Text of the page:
In an embodiment, the compositions comprise water in an amount of at least 20% by weight of the total composition. Preferably, water is present in the composition in an amount of at least 35%, at least 50%, at least 75%, or at least 80% by weight of the total composition.

The liquid compositions of the present invention may be formulated as cleaning solutions. Exemplary cleaning solutions include, but are not limited to, laundry detergent, fabric softener, laundry prespotter (spray or gel or pen), auxiliary bleach (liquid or paste), hand dish detergent, automatic dishwasher detergent (gel or paste or suspension), carpet prespotter, carpet cleaner, hard surface cleaner (spray or concentrated/dilutable), toilet bowl cleaner, hand detergent, general basin/tub/tile foam cleaner, abrasive surface cleaner, medical cleaner, or disinfection cleaning solutions.

Liquid compositions according to the invention may also be formulated for use in the following applications:

    • Pulp and paper: bleaching, brightening, and delignification in mechanical and chemical pulping, and deinking during paper recycling;
    • Personal care: antiseptic applications, hair bleaching and coloring, tooth whitening and oral care;
    • Chemical processes: general oxidation reactions including but not limited to epoxidation, hydroxylation, bromine reactivation, organic peroxide production, amine oxidation, processes for chemical or pharmaceutical synthesis or manufacture, as well as decolorization;
    • Textile or fiber bleaching;
    • Environmental: water treatment, wastewater or storm water treatment, including but not limited to pollutant degradation and decolorization, and wastewater or storm water odor reduction or elimination;
    • General broad-spectrum disinfection and sanitization, mold/mildew, spore, virus, fungus removers;
    • Defense: chemical or biological warfare agent degradation;
    • Improved delignification for increased cellulosic ethanol production or for the production of useful organic chemicals from biomass; and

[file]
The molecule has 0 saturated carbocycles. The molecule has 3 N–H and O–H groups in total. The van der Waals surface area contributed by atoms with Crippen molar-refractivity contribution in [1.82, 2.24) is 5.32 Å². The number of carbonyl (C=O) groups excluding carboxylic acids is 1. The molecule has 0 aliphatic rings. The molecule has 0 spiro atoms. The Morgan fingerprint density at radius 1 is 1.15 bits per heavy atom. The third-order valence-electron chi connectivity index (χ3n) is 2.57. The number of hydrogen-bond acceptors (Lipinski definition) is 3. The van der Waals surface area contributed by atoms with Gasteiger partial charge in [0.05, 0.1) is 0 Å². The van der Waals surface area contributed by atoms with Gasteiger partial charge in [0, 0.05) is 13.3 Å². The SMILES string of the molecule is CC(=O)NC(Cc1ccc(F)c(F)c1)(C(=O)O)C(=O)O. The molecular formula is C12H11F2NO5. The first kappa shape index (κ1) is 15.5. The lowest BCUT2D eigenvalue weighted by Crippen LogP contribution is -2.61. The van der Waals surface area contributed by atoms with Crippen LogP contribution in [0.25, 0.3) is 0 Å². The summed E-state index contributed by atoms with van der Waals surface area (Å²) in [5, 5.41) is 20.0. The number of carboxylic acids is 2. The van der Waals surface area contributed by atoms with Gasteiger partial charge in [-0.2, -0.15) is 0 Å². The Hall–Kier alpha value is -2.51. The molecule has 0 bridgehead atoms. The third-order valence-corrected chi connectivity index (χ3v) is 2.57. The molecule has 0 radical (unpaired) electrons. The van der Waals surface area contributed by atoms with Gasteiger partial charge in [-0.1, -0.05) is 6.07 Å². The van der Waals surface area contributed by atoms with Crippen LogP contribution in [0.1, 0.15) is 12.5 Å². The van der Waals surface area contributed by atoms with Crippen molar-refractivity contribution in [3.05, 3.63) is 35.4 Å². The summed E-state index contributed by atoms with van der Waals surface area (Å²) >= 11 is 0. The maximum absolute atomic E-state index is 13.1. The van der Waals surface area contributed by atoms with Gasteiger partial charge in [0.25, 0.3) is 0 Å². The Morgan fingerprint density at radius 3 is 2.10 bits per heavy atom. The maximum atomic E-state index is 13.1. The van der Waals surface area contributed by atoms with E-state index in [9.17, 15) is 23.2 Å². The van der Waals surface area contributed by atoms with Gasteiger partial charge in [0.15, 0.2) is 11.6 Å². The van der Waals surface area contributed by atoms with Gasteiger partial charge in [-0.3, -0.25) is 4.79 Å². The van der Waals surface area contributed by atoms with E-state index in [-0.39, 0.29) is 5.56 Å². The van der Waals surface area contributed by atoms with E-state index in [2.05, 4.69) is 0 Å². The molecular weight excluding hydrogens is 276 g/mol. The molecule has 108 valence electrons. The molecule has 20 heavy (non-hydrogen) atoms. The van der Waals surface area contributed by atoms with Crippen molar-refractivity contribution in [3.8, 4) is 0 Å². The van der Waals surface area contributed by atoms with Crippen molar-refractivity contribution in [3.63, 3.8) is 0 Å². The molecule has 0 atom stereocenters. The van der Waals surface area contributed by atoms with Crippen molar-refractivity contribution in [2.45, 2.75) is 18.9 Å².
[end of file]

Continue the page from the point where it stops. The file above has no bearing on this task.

• Desulfurization of diesel fuel, gasoline, kerosene, biodiesel, coal, or natural gas.

The invention also provides for use of a peptide aldehyde or ketone subtilisin stabilizer, or a hydrosulfite adduct thereof, for improving the stability in a liquid hydrogen peroxide composition of a subtilisin having an amino acid sequence comprising a substitution in a position corresponding to M216 of SEQ ID NO: 1.

The pH of the liquid composition may be in the range 5.0-11; preferably in the range 5.5-10; more preferably in the range 6.0-9.5; or particularly in the range 7-9. pH may be measured directly in the composition or in a 5% solution in water.

EXAMPLES

Chemicals used as buffers and substrates were commercial products of at least reagent grade.
Subtilisin1 has the amino acid sequence as shown in SEQ ID NO: 2, which is a subtilisin having a M216 substitution according to the invention.
Subtilisin2 has the amino acid sequence as shown in SEQ ID NO: 1, which is a reference subtilisin not covered by the invention.
The stock solution of each subtilisin contains 4.4% w/w of active enzyme protein.
Stabilizer1: Cbz-Gly-Ala-Tyr-H (C-terminal aldehyde), wherein Cbz is benzyloxycarbonyl; which is a subtilisin stabilizer according to the invention. When used in the examples below, Stabilizer1 was added to the subtilisin stock solution at a concentration of 0.28% w/w.
Stabilizer2: Cbz-Gly-Ala-NHCH(CH2C6H4pOH)CH(OH)(OSO3)Na (hydrosulfite adduct of a C-terminal aldehyde) wherein Cbz is benzyloxycarbonyl; which is a subtilisin stabilizer according to the invention. When used in the examples below, Stabilizer2 was added to the subtilisin stock solution at a concentration of 0.35% w/w.
Stabilizer3: MeOCO-Val-Ala-Leu-H (C-terminal aldehyde). When used in the examples below, Stabilizer3 was added to the subtilisin stock solution at a concentration of 0.28% w/w.
Stabilizer4: 4-formyl-phenyl-boronic acid (4-FPBA); which is a reference protease stabilizer not covered by the invention. When used in the examples below, Stabilizer4 was added to the subtilisin stock solution at a concentration of 3.4% w/w.

The compositions were prepared as shown in the examples and samples stored in closed vials for storage. Residual activity was measured by comparing activity in a stored sample at the time of taken out of incubation without freezing and comparing activity to a freshly prepared sample without peroxide and dividing activity in the stored sample with activity in the fresh sample.